What’s most important is not a mandate but a conversation. With insights from the workforce in hand, take time to really understand what matters to them and devise options for flexible working accordingly.

Letting employees know they are being listened to – and heard! – supports a culture of inclusion that values and encourages the contributions of workers no matter how and where they work. Striving for better inclusion will undoubtedly lead to higher remote worker job satisfaction and better retention rates. 

Adopting a social-first mentality

It could be easy for managers to think that in-person social interactions will be a quick fix to reduce these feelings of isolation among their employees. However, with many feeling anxiety about meeting new colleagues face-to-face, in-office social interactions and gatherings won’t necessarily be the same as they once were, and initially may feel a bit strange.

Undoubtedly some workers will accept any excuse to come back to the office. But in many cases, employers will be expected to make an affirmative case for why work has to happen in an office and the importance of in-person collaboration and experiences. HR Managers and business leaders should consider how to properly engage employees and foster new relationships.

For example, at RingCentral we launched a program last spring aimed at fostering new relationships between employees who wouldn’t typically meet because of distance or other factors. Employees who participate in Hello, RingCentral, Friendship Alliance opt-in for a 15-30 minute private video meeting that serves as an icebreaker. It has had really positive feedback from our employees on how it has helped them create meaningful connections.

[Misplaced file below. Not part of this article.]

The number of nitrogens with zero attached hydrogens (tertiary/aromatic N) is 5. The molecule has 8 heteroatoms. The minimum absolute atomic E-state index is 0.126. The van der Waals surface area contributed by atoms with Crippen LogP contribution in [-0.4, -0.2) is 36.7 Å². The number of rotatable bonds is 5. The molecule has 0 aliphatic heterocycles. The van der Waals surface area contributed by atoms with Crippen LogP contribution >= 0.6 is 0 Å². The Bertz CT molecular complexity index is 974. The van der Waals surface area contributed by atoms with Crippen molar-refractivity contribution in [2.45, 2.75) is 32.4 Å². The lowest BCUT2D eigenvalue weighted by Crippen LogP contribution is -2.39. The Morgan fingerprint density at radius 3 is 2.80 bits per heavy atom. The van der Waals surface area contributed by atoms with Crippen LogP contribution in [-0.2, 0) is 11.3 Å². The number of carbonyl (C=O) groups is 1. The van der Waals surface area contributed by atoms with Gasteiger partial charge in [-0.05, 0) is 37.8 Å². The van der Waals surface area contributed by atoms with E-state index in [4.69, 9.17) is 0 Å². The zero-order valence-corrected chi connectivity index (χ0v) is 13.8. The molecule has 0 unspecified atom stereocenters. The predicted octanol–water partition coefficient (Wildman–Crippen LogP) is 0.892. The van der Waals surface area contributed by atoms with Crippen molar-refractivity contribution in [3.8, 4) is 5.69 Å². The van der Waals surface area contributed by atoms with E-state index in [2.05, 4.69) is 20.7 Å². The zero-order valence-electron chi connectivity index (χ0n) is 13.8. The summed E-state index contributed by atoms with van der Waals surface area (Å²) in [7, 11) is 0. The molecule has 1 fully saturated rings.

Employee productivity and wellbeing 

With so much of our time spent working, the role of employers to support staff wellbeing has always been critical. That duty has of course been heightened by the pandemic, and the findings from our research underscore its necessity. 

Giving people the time to talk – replicating those water cooler moments – makes an enormous difference

For many individuals – particularly those living alone – speaking to colleagues may be the only chance they have to interact with others on a day-to-day basis. Giving people the time to talk – replicating those water cooler moments – makes an enormous difference. Likewise, managers keeping an eye out for changes in behaviour will also enable them to offer support if needed. 

For many of our younger workers, working remotely indefinitely will be ‘normal’ for them, or form the largest part of their experience of work. With remote/hybrid working here to stay, this year HR Managers need to really listen to all their employees and put in place long term policies and processes which will address these feelings of isolation and stand up in the future remote/hybrid working era. If they don’t, they risk becoming victims of every HR team’s nightmare – the Great Resignation.

Interested in this topic? Read How to embed sustainability into your organisation’s culture.

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Gunjan Aggarwal


Read more from Gunjan Aggarwal